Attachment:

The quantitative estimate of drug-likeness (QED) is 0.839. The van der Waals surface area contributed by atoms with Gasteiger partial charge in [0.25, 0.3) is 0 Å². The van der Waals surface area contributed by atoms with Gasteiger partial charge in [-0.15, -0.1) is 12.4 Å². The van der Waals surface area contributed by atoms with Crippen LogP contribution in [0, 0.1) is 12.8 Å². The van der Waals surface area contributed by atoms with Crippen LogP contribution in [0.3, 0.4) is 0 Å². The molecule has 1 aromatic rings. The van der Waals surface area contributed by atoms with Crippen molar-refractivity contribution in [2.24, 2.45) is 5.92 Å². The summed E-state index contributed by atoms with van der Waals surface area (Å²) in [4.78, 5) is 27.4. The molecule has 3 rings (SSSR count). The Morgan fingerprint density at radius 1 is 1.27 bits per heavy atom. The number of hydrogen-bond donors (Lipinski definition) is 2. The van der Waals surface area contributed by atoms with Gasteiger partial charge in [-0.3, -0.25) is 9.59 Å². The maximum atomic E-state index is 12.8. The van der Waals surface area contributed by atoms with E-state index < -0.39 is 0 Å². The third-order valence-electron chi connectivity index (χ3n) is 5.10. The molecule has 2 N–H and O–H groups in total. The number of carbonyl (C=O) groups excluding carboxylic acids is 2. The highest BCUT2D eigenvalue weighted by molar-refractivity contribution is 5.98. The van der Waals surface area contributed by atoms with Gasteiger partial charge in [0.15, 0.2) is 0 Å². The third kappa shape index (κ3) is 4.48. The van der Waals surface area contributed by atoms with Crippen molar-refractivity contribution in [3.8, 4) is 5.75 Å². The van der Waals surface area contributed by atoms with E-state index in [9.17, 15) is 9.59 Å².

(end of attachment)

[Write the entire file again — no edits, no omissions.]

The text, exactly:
The quantitative estimate of drug-likeness (QED) is 0.839. The van der Waals surface area contributed by atoms with Gasteiger partial charge in [0.25, 0.3) is 0 Å². The van der Waals surface area contributed by atoms with Gasteiger partial charge in [-0.15, -0.1) is 12.4 Å². The van der Waals surface area contributed by atoms with Crippen LogP contribution in [0, 0.1) is 12.8 Å². The van der Waals surface area contributed by atoms with Crippen LogP contribution in [0.3, 0.4) is 0 Å². The molecule has 1 aromatic rings. The van der Waals surface area contributed by atoms with Crippen molar-refractivity contribution in [2.24, 2.45) is 5.92 Å². The summed E-state index contributed by atoms with van der Waals surface area (Å²) in [4.78, 5) is 27.4. The molecule has 3 rings (SSSR count). The Morgan fingerprint density at radius 1 is 1.27 bits per heavy atom. The number of hydrogen-bond donors (Lipinski definition) is 2. The van der Waals surface area contributed by atoms with Gasteiger partial charge in [-0.3, -0.25) is 9.59 Å². The maximum atomic E-state index is 12.8. The van der Waals surface area contributed by atoms with E-state index < -0.39 is 0 Å². The third-order valence-electron chi connectivity index (χ3n) is 5.10. The molecule has 2 N–H and O–H groups in total. The number of carbonyl (C=O) groups excluding carboxylic acids is 2. The highest BCUT2D eigenvalue weighted by molar-refractivity contribution is 5.98. The van der Waals surface area contributed by atoms with Gasteiger partial charge in [0.15, 0.2) is 0 Å². The third kappa shape index (κ3) is 4.48. The van der Waals surface area contributed by atoms with Crippen molar-refractivity contribution in [3.8, 4) is 5.75 Å². The van der Waals surface area contributed by atoms with E-state index in [9.17, 15) is 9.59 Å².